SUN: On the album it seems like you are trying to project less of that pop star "Featuring Mitch Ryder" stuff and more of a sense of a musical unit called "Detroit."
MITCH: That's at my request because I want people to feel like it's more of a group...
SUN: That's the direction you want to go?
MITCH: We are closer now, esthetically speaking, as a group, than I was with The Wheels, as far as feeling and being aware of each other. Even then, back then, you have to remember it wasn't "The Rivieras" it was "Billy Lee and the Rivieras" because I had already established a career f or myself...downtown with the original rock and roll kingpin Champion Gabe Glantz (now owner of the Grande Ballroom and part-owner of Eastowne Productions--Sun) who used to run a little joint on Woodward called the Village.
SUN: What bands did you sing with?
MITCH: Me and six or seven black cats were the singers and we would just come down and sing with whatever bands were there. There was one person hired to get a band...Gabe paid three people as far as entertainment goes--Teddy Martinas, Eddy Harris (a guitar player), and the singers. I worked for months for one dollar a night for my gas. And did three shows a night on weekends. That's when I first got exposed to marijuana.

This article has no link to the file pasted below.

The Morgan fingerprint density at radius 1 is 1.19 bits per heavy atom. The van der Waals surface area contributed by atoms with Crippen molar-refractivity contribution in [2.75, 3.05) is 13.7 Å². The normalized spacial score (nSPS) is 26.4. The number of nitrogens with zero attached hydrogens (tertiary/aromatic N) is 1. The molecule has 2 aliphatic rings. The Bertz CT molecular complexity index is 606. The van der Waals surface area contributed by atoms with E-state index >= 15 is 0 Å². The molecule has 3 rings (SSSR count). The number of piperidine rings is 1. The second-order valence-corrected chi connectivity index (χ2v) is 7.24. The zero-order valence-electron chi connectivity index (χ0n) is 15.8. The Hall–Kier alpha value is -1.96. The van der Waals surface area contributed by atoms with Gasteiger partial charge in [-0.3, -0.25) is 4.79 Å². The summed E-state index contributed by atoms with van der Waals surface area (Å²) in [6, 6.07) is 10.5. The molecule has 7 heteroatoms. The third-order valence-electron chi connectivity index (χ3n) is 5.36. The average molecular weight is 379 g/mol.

SUN: What kind of stuff did you do?
MITCH: I did all black music and then got in a black group...we did all black gigs. It really let me see a different part of life at an early age. It really gave me some sort of allegiance to black people, in fact I admire them so much I pursue their music. Not to rip it off but to compliment. That's what happens, everybody yells that what white singers do to black music is to rip off--it can't be a rip-off cause white people are then just ripping off other white people, too. We aren't ripping off, we are just learning from experience...it's knowledge that's being passed down. It's like the album, it's like a book--if you're interested in us and our creativity then you will buy it and study it and understand it. To bring it down to the basic level: you can dance to it. You can have the whole world to satisfy yourself.
SUN: What made you go from the